All entries for Saturday 16 October 2004
October 16, 2004
Staging the Eumenides –3
3. In Theatron, explore the model of the Theatre of Dionysos, which represents the theatre as it may have been during the Lycurgan period (338 – 326 B.C.E.). Compare and contrast its stone skene with the wooden Phlyakes stage.
i.What possibilities and limitations for performance does each type of scene building allow or impose?
The possibilities of the Dionysos theatre are seemingly endless, there are plenty of interesting aspects of the structure that could be used in performance or left redundant in order to concentrate the action. Also it conveys a far more grand and royal impression compared to the ramshackle Phylaxes, something which the producers may have considered important considering that all greek tragedy focuses on their aristocracy, a trend that continued all the way to 19th century. (ooh cross-pollonation of modules)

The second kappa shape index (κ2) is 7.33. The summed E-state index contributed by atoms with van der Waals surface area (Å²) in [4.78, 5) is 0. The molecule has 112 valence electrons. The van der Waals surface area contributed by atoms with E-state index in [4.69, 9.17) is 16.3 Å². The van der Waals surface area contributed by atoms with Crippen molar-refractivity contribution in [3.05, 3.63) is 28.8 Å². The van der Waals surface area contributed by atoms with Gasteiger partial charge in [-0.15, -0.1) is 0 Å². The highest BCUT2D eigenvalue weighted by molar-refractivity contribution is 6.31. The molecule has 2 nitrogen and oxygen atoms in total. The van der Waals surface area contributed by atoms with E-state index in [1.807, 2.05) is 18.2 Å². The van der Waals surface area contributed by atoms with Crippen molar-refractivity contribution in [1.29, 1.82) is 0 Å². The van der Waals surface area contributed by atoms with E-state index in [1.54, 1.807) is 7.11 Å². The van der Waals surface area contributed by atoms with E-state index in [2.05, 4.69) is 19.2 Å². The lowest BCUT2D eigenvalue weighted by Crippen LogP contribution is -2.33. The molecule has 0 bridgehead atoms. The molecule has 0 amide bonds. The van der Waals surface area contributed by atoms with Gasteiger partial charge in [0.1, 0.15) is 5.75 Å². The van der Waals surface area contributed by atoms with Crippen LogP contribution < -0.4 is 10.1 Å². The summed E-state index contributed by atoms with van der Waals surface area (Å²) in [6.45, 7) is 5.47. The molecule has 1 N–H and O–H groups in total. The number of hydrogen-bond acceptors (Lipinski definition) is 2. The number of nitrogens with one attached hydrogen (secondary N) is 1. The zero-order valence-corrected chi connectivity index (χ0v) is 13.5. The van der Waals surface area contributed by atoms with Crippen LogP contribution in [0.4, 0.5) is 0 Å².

The limitations of the Theatre of Dionysos are directly related to the sheer scale of it. There is little room for intimacy when the actor has to shout loud enough for the crowd in the nose-bleed section. Fortunately The Orestia doesn't really ever call for any acting on an intimate level. But that doesn't mean that you couldn't take it in that direction, as a modern director probably would want to. The Phylaxes small scale means that there was far more scope for a more intense play, in my opinion.
ii.The action of the Eumenides is set in three locations. What are they?
The Delphic Temple of Apollo (outside and within), Temple of Pallas (Athena, ie. The Acropolis)